Forbidden Fruit


Kansas City has been good to Forbidden Broadway, Gerard Alessandrini’s parody of bloated big-time musicals that’s been evolving since its 1982 New York debut. In turn, Forbidden Broadway has been very good to Kansas City-bred actors such as Cathy Barnett, Becky Barta and Don Richard. All three have done the show here and across the continent, including Barta’s engagement in New York. At the City Stage, the trio is joined by John-Michael Zuerlein and pianist Holly Wilson in a production that shows that even after more than twenty years, shredding pompous theater with bitchiness has no expiration date.

In this version, directed at breakneck speed by William Selby, some of the oldest gags are still amusing: a jaded, cigarette-smoking Annie singing (to the tune of that show’s biggest hit) I’m 30 years old/Tomorrow. A lesser number of them, on the other hand, ought to be taken out and shot. For example, there’s the witless take on producer Cameron Macintosh’s marketing mania, as in Miss Saigon souvenir mugs and beach towels. But Macintosh hasn’t been a vital presence in New York for some time, and he didn’t invent product tie-ins anyway, so the joke is more tiring than funny.

At least Selby has some respect for his Kansas City audience, leaving out some of Forbidden Broadway‘s well-worn numbers and replacing them with stabs at fresher targets that assume we’re keeping up on what’s happening in New York all the way out here on the prairie. There’s a swipe at the sugary shallowness of Thoroughly Modern Millie, for example, and a jab at Hugh Jackman (now on Broadway playing the flamboyantly queeny entertainer Peter Allen), who always makes sure to remind his interviewers that he’s heterosexual.

Sometimes the numbers offer new tweaks to old standbys. With the Les Miserables parody, Alessandrini has kept some of the better jokes about the show’s content intact while adding a postscript about those who welcomed its eventual closing. He seems to have tinkered similarly with a dig at Julie Andrews. The first half of the skit rather harshly makes light of her vocal-cord injuries, then imagines what a woman of her reputation might be like in an empty-calorie show like Mamma Mia. It’s mean, but it’s funny.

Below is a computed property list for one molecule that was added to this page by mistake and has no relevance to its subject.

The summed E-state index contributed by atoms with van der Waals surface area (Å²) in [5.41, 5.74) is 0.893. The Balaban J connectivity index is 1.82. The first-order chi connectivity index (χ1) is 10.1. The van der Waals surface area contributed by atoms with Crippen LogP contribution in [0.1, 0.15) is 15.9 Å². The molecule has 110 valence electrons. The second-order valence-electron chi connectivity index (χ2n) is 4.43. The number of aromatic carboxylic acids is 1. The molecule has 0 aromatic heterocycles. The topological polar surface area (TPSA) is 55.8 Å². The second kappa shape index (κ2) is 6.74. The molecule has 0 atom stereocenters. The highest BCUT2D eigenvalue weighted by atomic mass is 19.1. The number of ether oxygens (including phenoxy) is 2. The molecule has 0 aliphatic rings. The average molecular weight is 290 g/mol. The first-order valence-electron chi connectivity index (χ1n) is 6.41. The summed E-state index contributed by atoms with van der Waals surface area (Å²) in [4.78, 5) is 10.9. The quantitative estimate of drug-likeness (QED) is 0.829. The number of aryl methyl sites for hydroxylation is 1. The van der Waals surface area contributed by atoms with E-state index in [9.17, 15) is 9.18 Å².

Of the four performers, Barta scores the most consistent laughs. Her Liza Minnelli impersonation is dead-on, and her take on the dentally challenged Sarah Brightman butt-ugly. In the skit about Rent and its propensity toward hype, she delivers a throwaway line with a mix of street attitude and Yiddish inflection. It’s only a few seconds, but it’s evidence of great comic skill.

Richard and Barnett get their fair share of laughs as well, Richard with a Lion King parody and Barnett as dim bulb Melanie Griffith in Chicago. But I was more impressed with Zuerlein’s jab at Mandy Patinkin. Patinkin has been off the radar for a while, but anyone who’s seen his concert performances will relate to Zuerlein’s “superfrantic, hyperactive, self-indulgent” Mandy, sung to the tune of “Supercalifragilisticexpialidocious” from Mary Poppins. Like most of Forbidden Broadway, it’s at once below the belt and above board. There’s truth in even the lowest blows.
Postscript: Of the half-dozen shows I saw on a short trip to New York last week, three of them ought to catch the eye of Cynthia Levin, the Unicorn Theatre’s artistic director for upcoming seasons. Each is a Unicorn kind of show, melding dark comedy and provocative drama into a brutally tasty concoction.

Frozen is Bryon Lavery’s wonderfully constructed play about a child sex murderer and the mother of one of his victims. Brian F. O’ Byrne received his third Tony acting nomination for his portrayal of Ralph, a pedophile who brings order to his psychic chaos only by alphabetizing his kiddie-porn collection. Swoosie Kurtz, meanwhile, is the grieving mother of his victim. The pair’s climactic meeting is gut-wrenching, heartbreaking and beautifully played — to quote Kurtz’s first-act closing line, “It’s too much. It’s too much. It’s too much.”

Some of Tracy Lett’s new play, Bug, also proved too much for some audience members. Graphic scenes of self-mutilation had many playgoers visibly cringing in their seats. But the play’s skittish romance between a fortyish bartender (Shannon Cochran) and a twentysomething hunk named Peter (Michael Shannon) in a residence hotel somewhere hot and filthy in Oklahoma has a frantic, haunting payoff. Cochran and Shannon (featured nude in the May 17 New Yorker) are mesmerizing.

Playwright Lisa Kron, a founding member of the theatrical company the Five Lesbian Brothers, is known chiefly for one-woman shows such as 1999’s 2.5 Minute Ride. But her superb new piece, Well, features other actors as well, including Jayne Houdyshell playing her mother. Missouri Rep audiences may remember Houdyshell as Linda Loman in Death of a Salesman a few seasons back.

Though the play is autobiographical, there’s no reason the right actors cast here in the right roles (maybe even Houdyshell, who is marvelous) can’t faithfully re-create the show, one that’s funny and razor-sharp but had audiences members weeping in the lobby afterward.

Categories: A&E, Stage